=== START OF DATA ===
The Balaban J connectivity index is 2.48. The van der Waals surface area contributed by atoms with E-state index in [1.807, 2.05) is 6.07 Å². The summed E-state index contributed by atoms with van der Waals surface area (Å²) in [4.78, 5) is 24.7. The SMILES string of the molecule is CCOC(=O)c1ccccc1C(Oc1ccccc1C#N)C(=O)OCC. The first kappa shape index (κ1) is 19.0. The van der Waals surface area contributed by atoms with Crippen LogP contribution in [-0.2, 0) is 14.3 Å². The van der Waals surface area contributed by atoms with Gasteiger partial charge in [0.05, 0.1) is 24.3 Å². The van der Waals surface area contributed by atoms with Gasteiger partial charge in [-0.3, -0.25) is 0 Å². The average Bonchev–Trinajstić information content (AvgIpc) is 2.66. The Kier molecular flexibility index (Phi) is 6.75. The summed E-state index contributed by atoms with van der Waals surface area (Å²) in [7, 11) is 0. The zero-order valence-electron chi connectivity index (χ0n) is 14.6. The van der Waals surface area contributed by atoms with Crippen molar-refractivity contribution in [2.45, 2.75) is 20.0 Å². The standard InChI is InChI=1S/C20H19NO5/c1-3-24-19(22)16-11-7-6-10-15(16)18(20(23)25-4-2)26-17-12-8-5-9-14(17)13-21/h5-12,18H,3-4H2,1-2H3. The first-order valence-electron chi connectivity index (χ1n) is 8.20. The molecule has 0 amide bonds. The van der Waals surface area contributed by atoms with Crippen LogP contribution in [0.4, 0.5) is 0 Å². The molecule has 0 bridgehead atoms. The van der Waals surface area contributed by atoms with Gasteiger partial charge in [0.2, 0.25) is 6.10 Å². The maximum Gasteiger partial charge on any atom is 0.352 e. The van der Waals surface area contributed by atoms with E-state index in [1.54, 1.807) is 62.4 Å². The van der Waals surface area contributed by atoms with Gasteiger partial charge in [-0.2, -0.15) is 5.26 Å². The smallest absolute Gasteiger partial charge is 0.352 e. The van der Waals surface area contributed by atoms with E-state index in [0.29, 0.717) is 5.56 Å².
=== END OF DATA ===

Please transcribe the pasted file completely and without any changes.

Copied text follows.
The Balaban J connectivity index is 2.48. The van der Waals surface area contributed by atoms with E-state index in [1.807, 2.05) is 6.07 Å². The summed E-state index contributed by atoms with van der Waals surface area (Å²) in [4.78, 5) is 24.7. The SMILES string of the molecule is CCOC(=O)c1ccccc1C(Oc1ccccc1C#N)C(=O)OCC. The first kappa shape index (κ1) is 19.0. The van der Waals surface area contributed by atoms with Crippen LogP contribution in [-0.2, 0) is 14.3 Å². The van der Waals surface area contributed by atoms with Gasteiger partial charge in [0.05, 0.1) is 24.3 Å². The van der Waals surface area contributed by atoms with Gasteiger partial charge in [-0.3, -0.25) is 0 Å². The average Bonchev–Trinajstić information content (AvgIpc) is 2.66. The Kier molecular flexibility index (Phi) is 6.75. The summed E-state index contributed by atoms with van der Waals surface area (Å²) in [7, 11) is 0. The zero-order valence-electron chi connectivity index (χ0n) is 14.6. The van der Waals surface area contributed by atoms with Crippen molar-refractivity contribution in [2.45, 2.75) is 20.0 Å². The standard InChI is InChI=1S/C20H19NO5/c1-3-24-19(22)16-11-7-6-10-15(16)18(20(23)25-4-2)26-17-12-8-5-9-14(17)13-21/h5-12,18H,3-4H2,1-2H3. The first-order valence-electron chi connectivity index (χ1n) is 8.20. The molecule has 0 amide bonds. The van der Waals surface area contributed by atoms with Crippen LogP contribution in [0.4, 0.5) is 0 Å². The molecule has 0 bridgehead atoms. The van der Waals surface area contributed by atoms with Gasteiger partial charge in [0.2, 0.25) is 6.10 Å². The maximum Gasteiger partial charge on any atom is 0.352 e. The van der Waals surface area contributed by atoms with E-state index in [1.54, 1.807) is 62.4 Å². The van der Waals surface area contributed by atoms with Gasteiger partial charge in [-0.2, -0.15) is 5.26 Å². The smallest absolute Gasteiger partial charge is 0.352 e. The van der Waals surface area contributed by atoms with E-state index in [0.29, 0.717) is 5.56 Å².